My family is from Telangana and belongs to the Mala community. We are dalits. Apart from writing science stories I have also been dealing with old foes - exclusion and loneliness - in recent times. The pandemic and lockdown have only made it worse.


The noble mission of Ambedkarite movement is all about giving


Amol Ragade


[Round Table India pays tribute to the legacy of Raju Kamble sir on his 2nd death anniversary, and we are glad to share this interview with Amol Ragade, one of his close associates.]


raju kamble20


Anu: Jai Bhim. Amol, you are someone who is very familiar with Raju Kamble Sir’s work and his life. Can you talk to us about his legacy?


Amol: Jai Bhim! Thank you for giving me this opportunity to interview with you and Kuffir da, and thank you for everything that you’ve been doing. 


Talking about Raju Kamble ji, he is what I see as a missionary, and that's what he used to even tell us, the way we need to operate, to network the society, to organize the society, to mobilize people. I think he was a great missionary, who went on a mission, an impossible mission, that no one would probably have thought about accomplishing. People would have thought about it, but actually being there, trying to do it, and accomplishing it. I think he is one of the stalwarts, when it comes to building an international society, and international Ambedkarite society. The way he functioned, as a pure missionary, with action, and less of talking or less of writing. A very well read man, exceptionally good in organizing people, leading people. Professionally as well, he was one of the most sought after professional engineers. He had a very good career that he carved out. He was a brilliant student, that’s what we hear from his college mates. Coming from a very humble background. I think he lost his mother at a very young age, I might be corrected here, but that’s what I think. I think he was a self made man. He did his engineering from NIT and his Master’s from IISc. That is when he became acquainted with BAMCEF, and that’s where his journey began, so far as I can recall.


Constitutional Strategies for Bahujan Representation in the Higher Judiciary


Dr. Ayaz Ahmad

“As experience proves, rights are protected not by law but by the social and moral conscience of society. If social conscience is such that it is prepared to recognize the rights which law chooses to enact, rights will be safe and secure. But if the fundamental rights are opposed by the community, no Law, no Parliament, no Judiciary can guarantee them in the real sense of the word.”                                                                                                                                                            Dr. B R Ambedkar[1]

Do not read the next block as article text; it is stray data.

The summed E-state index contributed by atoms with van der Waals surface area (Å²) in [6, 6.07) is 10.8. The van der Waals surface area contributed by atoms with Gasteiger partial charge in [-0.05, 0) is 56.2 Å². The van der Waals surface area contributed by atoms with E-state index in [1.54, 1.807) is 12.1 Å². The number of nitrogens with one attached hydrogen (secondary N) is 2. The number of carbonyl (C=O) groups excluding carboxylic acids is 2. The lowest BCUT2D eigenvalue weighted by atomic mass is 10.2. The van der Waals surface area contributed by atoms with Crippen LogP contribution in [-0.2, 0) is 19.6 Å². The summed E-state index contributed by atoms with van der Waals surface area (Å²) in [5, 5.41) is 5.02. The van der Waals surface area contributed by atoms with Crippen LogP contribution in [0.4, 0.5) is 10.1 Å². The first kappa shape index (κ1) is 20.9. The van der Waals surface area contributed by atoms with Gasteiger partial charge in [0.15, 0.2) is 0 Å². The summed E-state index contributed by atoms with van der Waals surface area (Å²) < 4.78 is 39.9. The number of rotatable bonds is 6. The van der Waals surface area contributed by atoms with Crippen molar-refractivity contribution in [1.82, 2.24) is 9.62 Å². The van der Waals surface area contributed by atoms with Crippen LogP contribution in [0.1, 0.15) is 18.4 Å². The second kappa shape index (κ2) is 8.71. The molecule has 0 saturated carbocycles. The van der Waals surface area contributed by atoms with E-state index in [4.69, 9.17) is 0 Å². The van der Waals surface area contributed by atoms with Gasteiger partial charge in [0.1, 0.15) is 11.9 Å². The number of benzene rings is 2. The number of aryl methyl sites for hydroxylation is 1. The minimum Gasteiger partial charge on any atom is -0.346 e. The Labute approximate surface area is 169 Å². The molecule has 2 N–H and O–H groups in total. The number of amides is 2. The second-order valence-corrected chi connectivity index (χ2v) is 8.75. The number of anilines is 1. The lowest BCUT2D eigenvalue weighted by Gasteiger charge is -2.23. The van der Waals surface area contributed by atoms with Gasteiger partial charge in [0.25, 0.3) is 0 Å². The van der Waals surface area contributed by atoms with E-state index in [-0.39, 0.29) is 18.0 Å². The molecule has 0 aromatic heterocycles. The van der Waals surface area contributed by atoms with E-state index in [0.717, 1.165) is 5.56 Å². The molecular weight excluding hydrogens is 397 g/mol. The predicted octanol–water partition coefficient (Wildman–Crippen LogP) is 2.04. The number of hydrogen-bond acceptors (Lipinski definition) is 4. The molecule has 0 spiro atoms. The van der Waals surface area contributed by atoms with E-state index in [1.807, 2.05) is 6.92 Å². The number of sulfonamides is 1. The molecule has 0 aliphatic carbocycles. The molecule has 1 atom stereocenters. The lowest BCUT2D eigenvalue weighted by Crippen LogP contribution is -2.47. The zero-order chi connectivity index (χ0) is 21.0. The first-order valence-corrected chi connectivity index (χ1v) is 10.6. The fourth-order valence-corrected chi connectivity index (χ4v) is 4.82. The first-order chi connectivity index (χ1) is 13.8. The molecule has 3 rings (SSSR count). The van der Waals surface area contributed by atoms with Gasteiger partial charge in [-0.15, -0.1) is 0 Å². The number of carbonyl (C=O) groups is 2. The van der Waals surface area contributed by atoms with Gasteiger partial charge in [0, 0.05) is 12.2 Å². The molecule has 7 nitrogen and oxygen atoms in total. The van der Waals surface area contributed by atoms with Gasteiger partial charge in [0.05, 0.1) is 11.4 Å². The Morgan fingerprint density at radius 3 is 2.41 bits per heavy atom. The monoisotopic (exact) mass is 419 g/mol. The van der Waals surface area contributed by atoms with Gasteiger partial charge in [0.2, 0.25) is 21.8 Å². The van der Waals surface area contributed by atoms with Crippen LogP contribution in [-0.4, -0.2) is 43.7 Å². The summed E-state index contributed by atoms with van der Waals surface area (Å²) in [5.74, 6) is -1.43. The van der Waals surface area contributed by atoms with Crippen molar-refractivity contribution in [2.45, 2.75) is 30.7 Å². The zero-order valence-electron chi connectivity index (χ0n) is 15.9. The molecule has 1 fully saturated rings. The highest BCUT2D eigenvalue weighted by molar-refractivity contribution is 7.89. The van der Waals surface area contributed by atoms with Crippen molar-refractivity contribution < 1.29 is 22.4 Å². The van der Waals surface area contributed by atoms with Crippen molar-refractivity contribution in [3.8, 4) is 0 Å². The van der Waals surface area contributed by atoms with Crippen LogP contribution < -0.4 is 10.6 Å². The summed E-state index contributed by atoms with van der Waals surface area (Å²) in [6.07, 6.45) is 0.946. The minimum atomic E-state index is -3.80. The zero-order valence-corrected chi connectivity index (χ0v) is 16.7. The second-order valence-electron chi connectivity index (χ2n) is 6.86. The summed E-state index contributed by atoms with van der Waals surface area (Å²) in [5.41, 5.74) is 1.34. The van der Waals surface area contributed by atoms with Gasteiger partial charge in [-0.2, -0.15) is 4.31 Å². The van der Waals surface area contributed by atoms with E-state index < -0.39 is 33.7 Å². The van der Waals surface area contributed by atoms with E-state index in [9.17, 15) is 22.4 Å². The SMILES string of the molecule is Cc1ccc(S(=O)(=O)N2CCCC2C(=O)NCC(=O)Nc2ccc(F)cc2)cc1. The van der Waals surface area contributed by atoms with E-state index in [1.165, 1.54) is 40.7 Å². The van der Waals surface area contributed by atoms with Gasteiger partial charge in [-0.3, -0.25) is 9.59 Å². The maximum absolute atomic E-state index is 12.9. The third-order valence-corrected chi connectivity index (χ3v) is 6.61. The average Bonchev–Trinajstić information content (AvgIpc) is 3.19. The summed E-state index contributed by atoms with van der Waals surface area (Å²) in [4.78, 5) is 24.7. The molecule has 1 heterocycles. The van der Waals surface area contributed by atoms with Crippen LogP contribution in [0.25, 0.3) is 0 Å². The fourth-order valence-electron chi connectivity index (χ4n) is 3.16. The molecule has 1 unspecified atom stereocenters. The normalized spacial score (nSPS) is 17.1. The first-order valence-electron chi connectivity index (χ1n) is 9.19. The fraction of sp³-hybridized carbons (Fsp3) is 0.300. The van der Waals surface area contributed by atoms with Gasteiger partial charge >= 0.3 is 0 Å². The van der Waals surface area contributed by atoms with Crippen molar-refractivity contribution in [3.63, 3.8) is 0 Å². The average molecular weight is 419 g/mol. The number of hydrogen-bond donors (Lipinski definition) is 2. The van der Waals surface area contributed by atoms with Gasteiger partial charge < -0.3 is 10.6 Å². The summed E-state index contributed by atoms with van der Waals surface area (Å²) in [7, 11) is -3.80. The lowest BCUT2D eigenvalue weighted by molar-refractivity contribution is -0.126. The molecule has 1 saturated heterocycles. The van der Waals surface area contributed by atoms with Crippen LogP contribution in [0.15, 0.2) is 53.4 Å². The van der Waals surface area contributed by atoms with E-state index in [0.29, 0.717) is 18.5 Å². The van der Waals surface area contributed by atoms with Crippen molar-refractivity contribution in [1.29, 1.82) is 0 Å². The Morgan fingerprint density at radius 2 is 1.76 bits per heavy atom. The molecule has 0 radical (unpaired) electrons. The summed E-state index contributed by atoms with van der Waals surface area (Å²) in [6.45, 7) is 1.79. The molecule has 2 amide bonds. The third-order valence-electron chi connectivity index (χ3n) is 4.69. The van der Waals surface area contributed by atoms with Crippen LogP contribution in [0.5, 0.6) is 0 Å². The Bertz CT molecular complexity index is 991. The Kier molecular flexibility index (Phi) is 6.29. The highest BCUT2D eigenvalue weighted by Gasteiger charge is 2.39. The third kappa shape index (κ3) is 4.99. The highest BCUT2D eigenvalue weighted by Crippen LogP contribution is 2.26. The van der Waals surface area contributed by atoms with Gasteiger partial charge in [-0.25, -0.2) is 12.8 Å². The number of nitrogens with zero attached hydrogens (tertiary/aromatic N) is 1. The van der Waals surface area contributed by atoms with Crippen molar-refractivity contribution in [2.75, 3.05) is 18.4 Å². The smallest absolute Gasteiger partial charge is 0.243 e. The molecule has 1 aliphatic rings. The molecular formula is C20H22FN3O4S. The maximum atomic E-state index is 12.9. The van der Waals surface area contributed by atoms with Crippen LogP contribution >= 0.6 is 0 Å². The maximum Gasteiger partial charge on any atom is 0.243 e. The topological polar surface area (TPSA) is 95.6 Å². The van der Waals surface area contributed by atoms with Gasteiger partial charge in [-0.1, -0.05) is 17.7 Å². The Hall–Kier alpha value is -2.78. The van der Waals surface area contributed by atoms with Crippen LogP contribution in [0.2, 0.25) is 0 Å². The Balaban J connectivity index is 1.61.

ayaz1Since the commencement of Indian constitution, the higher judiciary (Supreme Court and High Courts) has operated as the death chamber of social justice policies[2]. By thus arresting social democracy, the higher judiciary has endangered our political democracy too. Such unfortunate judicial performance is rightly attributed to near complete monopoly of the Supreme Court and the High Courts by Brahmin-upper castes/class judges and advocates. Naturally, the efforts to redeem the higher judiciary from upper castes by the Bahujan class rightly concentrate on making it more representative. However, various strategies like the demand to implement Article 312 and abolition of Collegium System popular among social organizations and activists to achieve a representative higher judiciary remain oblivious to constitutional realities. These strategies are mostly presented as legitimate demands to the ruling class with a series of self-fulfilling assumptions. Due to such uninformed strategies, most of those efforts are unlikely to yield desired results. In fact, some of them may prove to be counter productive. This article aims to examine existing popular strategies to secure a representative higher judiciary in order to understand their feasibility in the light of extant constitutional arrangements. It will also explore the alternative legal strategies within the constitutional horizon of possibility to achieve a representative higher judiciary more conducive to social democracy.


Decoding the post-2014 Parashuram-esque ‘vigilante figure’ in Bhavesh Joshi Superhero


Mohimarnab Biswas (Megh)

m biswasThis study locates the middle-class ‘vigilante figure’ in Bombay cinema within the larger paradigm of the rise of the ‘vigilante publics’ in the backdrop of the BJP’s massive electoral gains in 2014. It attempts to do so by focusing attention on the articulation of justice in Bhavesh Joshi Superhero. It looks to characterise the shift in visual codes of representation of the vigilante figure since 2014 through the lens of politics of thematic engagements and tropes within the genre of vigilante films. I attempt to deconstruct the vigilante figure with respect to the notions of citizenship, masculinity and territory and also explore the embedded function of caste in them. This study includes an effort to understand the construction of vigilantism as an ideology in order to unpack the ways in which the society--or at least a part of it--is imagining justice, framing itself and the others it is ‘othering’ in the process. The effort will be to deconstruct the vigilante figure in the film and analyse it on various registers like caste, masculinity, the production of the 'ideal citizen', and the notion of justice.